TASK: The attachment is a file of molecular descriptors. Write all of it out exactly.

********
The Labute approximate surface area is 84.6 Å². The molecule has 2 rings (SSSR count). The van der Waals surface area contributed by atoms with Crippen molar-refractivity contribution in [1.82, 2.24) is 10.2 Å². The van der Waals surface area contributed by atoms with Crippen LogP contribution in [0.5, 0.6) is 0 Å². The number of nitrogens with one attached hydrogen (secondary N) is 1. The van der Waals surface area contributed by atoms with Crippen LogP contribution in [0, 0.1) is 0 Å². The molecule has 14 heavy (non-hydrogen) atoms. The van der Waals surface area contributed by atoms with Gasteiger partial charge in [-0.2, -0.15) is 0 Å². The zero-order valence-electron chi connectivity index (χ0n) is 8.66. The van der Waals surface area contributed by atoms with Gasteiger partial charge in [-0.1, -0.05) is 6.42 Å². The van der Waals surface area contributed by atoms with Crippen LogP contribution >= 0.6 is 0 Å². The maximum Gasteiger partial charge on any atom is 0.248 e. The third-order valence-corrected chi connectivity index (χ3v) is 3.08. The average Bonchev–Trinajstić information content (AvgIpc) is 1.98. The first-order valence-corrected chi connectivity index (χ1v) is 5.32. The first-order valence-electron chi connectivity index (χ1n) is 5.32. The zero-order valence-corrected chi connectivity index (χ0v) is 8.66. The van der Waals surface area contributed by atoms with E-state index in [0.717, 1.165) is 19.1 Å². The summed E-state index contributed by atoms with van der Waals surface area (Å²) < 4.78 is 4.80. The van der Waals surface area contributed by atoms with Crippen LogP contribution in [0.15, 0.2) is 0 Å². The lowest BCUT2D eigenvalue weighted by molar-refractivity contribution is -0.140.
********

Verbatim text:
The Labute approximate surface area is 84.6 Å². The molecule has 2 rings (SSSR count). The van der Waals surface area contributed by atoms with Crippen molar-refractivity contribution in [1.82, 2.24) is 10.2 Å². The van der Waals surface area contributed by atoms with Crippen LogP contribution in [0.5, 0.6) is 0 Å². The number of nitrogens with one attached hydrogen (secondary N) is 1. The van der Waals surface area contributed by atoms with Crippen LogP contribution in [0, 0.1) is 0 Å². The molecule has 14 heavy (non-hydrogen) atoms. The van der Waals surface area contributed by atoms with Gasteiger partial charge in [-0.2, -0.15) is 0 Å². The zero-order valence-electron chi connectivity index (χ0n) is 8.66. The van der Waals surface area contributed by atoms with Gasteiger partial charge in [-0.1, -0.05) is 6.42 Å². The van der Waals surface area contributed by atoms with Crippen LogP contribution >= 0.6 is 0 Å². The maximum Gasteiger partial charge on any atom is 0.248 e. The third-order valence-corrected chi connectivity index (χ3v) is 3.08. The average Bonchev–Trinajstić information content (AvgIpc) is 1.98. The first-order valence-corrected chi connectivity index (χ1v) is 5.32. The first-order valence-electron chi connectivity index (χ1n) is 5.32. The zero-order valence-corrected chi connectivity index (χ0v) is 8.66. The van der Waals surface area contributed by atoms with E-state index in [0.717, 1.165) is 19.1 Å². The summed E-state index contributed by atoms with van der Waals surface area (Å²) < 4.78 is 4.80. The van der Waals surface area contributed by atoms with Crippen LogP contribution in [0.15, 0.2) is 0 Å². The lowest BCUT2D eigenvalue weighted by molar-refractivity contribution is -0.140.